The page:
For you writers out there, let me know in the comments if you write humor? If it you do, is it what you normally write? Do you find it harder to publish humor?
For you readers, do you like humor? Prefer humor? Would you rather read a story like The Old Man’s Rocking Chair is Moving Slower, Boy or something funny, like H?
Keep it wordy, Bookworms.
The latest story for my writing challenge is Chip You Away, a dialogue of self-talk, self-healing, and self-destruction.
It’s been difficult writing these stories without most of my weekday evenings free. But I’m past the halfway point and intend to keep going despite the lack of time. It’d be easier if I set the novel aside for even a day, but no future fans of mine would be pleased to hear I put off the novel even for this collection, I’m sure.
Another one of my dialogues is getting officially published tomorrow, so expect another post to follow this one. Until then, read on, bookworms.
Image source Pixabay, geralt.
Another day, another dialogue. Well another week, another dialogue. This one is a little back and forth between two unnamed characters. It’s a more philosophic bit than some of the plottier pieces I’ve been doing. I’m not sure where I’ll send this little gem, but I’m sure it’ll find a home.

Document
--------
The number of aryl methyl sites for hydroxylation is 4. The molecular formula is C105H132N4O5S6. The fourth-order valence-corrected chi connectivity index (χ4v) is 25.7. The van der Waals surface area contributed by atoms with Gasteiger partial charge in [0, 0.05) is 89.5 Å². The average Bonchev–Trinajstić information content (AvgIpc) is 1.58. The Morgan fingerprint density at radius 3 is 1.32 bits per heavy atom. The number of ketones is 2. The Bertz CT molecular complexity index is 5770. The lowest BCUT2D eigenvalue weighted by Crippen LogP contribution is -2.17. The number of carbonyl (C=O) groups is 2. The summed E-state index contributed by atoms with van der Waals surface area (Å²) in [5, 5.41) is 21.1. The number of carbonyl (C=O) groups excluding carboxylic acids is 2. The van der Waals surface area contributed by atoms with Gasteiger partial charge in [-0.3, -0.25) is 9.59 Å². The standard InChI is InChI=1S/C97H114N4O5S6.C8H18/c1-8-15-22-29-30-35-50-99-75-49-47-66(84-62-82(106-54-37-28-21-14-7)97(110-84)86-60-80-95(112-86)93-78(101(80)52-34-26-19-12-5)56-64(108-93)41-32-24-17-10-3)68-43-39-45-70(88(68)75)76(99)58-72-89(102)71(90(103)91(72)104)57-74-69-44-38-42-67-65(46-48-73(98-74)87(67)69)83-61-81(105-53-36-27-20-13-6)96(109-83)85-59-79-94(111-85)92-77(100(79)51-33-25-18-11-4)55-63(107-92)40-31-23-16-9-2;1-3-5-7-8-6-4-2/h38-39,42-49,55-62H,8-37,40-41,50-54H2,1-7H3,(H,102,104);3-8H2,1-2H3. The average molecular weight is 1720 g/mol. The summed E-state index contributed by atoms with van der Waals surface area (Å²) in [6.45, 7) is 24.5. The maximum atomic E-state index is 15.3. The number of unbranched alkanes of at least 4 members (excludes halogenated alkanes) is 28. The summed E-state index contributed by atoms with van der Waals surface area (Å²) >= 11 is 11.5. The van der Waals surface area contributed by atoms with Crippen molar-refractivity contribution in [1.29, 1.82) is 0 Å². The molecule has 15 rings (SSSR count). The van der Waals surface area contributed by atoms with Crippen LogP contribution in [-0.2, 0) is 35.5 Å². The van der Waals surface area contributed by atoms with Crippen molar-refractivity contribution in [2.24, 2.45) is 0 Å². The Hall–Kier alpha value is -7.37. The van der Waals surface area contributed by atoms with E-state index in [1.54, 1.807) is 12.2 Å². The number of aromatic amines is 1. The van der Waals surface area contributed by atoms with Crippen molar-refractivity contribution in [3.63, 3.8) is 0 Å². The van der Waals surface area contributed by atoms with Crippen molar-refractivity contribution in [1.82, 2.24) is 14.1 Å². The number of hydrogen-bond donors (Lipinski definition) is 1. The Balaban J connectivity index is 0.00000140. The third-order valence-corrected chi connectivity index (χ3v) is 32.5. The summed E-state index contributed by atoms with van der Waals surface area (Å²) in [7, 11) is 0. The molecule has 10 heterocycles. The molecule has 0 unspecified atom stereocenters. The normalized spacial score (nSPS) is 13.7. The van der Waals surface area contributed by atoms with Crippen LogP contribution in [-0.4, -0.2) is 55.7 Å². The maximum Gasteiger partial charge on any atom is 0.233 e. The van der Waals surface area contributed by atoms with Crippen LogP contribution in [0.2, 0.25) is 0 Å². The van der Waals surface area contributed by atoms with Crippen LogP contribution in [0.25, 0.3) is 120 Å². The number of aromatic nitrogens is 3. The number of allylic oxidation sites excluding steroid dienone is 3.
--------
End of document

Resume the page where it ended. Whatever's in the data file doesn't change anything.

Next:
I do have news, but I’m thinking of putting that 411 into essay format. So I’ll leave you two things.
2. My story Conclave at the Tea Table, has been accepted for upcoming publication in Story Shares. What I find interesting about this one is that it’s a venue for Young Adult (and also younger) writing. I don’t think I really write for young adults, but the story has fantasy elements in it and a young protagonist, so it’s gotta be for kids, right? At least this is why I think most of the places I first sent it to rejected it, and the first YA publisher I sent it to accepted it.
It is one of the first fully flushed out short stories I ever wrote. So maybe Conclave simply has the marks of an immature writer. IDK, but I’m happy it’s found a home at long last.
UPDATE 10/27/18: I’m calling this one out as a false acceptance. It was accepted and also had a chance at winning a contest. Here’s the notice verbatim
“Conclave at the Tea Table – Status: Changed From Pending to Accepted. Your story will have the opportunity to be published in the Story Shares library and may be a contest finalist! Finalists will be announced on September 10th.”